True to our Word
Like most mining engineers, eight-year JDS veteran Garrett Whipp gets the job done on behalf of his customers by using specialized mine-planning and 3D-modeling software such as Vulcan, Ventsim, Deswikand AutoCAD. What sets Garrett apart, however, is his ability to come up withbespokesolutions to assist clients with decision making.
A self-professed “tech nerd,” Garrett says he loves “working on projects that are outside of the normal scope of things, so using and adopting new technologies to provide client solutions is right up my alley.” For example, Garrett has used his iPhone to create accurate 3D models of underground workings.
One project he’s proud to have led is the Giant Mine Remediation Project near Yellowknife. Co-managed by the Government of Canada and the Government of Northwest Territories, the $4.4-billion project scope is focused on the responsible management of arsenic trioxide waste, site remediation, and backfill placement monitoring support. “We use real-time remote cameras to conduct on-site paste placement monitoring, which is cutting-edge stuff for a legacy underground mine.”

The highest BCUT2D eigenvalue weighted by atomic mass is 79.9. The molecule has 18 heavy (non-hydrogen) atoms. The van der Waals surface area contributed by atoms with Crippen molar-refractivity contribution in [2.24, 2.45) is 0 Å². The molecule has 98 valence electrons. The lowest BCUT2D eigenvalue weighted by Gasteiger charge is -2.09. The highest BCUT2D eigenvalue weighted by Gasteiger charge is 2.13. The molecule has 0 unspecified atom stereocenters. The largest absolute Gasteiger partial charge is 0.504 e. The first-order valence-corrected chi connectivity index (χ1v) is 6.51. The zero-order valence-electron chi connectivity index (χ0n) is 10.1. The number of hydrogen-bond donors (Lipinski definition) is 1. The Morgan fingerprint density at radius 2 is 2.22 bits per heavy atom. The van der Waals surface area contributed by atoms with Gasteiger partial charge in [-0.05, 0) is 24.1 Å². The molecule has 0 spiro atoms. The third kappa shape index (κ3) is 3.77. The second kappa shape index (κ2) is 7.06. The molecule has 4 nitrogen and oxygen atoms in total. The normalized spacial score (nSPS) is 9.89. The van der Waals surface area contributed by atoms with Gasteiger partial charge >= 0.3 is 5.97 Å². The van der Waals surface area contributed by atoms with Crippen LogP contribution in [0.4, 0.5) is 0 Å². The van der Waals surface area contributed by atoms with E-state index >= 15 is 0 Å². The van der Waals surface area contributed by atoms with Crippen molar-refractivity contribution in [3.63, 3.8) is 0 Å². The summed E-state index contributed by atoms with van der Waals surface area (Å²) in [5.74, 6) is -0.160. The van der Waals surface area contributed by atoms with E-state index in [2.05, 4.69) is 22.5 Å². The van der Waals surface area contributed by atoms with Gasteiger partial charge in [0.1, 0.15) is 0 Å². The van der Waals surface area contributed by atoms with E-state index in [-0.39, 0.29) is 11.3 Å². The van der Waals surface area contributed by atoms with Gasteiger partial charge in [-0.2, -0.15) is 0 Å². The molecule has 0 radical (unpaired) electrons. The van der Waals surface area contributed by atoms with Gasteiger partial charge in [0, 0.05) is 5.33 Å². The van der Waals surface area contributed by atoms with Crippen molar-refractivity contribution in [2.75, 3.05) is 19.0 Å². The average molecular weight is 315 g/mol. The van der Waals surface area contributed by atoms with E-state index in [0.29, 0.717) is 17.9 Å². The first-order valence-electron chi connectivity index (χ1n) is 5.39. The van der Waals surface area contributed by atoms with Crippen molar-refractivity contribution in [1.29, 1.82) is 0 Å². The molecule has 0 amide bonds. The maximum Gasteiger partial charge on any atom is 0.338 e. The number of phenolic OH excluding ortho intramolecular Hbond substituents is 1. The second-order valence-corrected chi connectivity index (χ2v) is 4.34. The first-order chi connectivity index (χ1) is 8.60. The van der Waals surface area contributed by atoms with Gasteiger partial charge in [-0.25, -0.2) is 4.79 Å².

Garrett’s hobbies are as varied as his experience in mining. “I’ve been doing professional pyrotechnics for just under 20 years with a group of fellow engineers,” Garrett says. “We do it because it’s fun, and I’ve even given a couple talks and lunch-and-learns about it with JDS.”
His pyrotechnic expertise has been on display for his colleagues during the Colorado School of Mines’ annual Engineering Days where Garrett has put on several shows. “I always advise mine engineering students to do as many internships as they can,” Garrett says. “The more experience you get before you graduate, the better, because it opens up a lot of doors.”
Maintaining these relationships and connections has also opened doors to new business opportunities for JDS, and has brought in the necessary talent when hiring for these new projects. “Every day is different at JDS, and I love that about what I do. One day I might be working on feasibility studies which involve specialized mining software and complex spreadsheets. And the next day I could be on site clambering around inside a 50-year-old mine or completing long hole stope designs. I’ve built my career around underground mining because that’s what I’m passionate about.” “There’s a lot of creativity that goes into underground design, and it’s very rewarding to design something and then see it get built. We only get one chance at mining the deposit, so we try our best the first time to get it right.”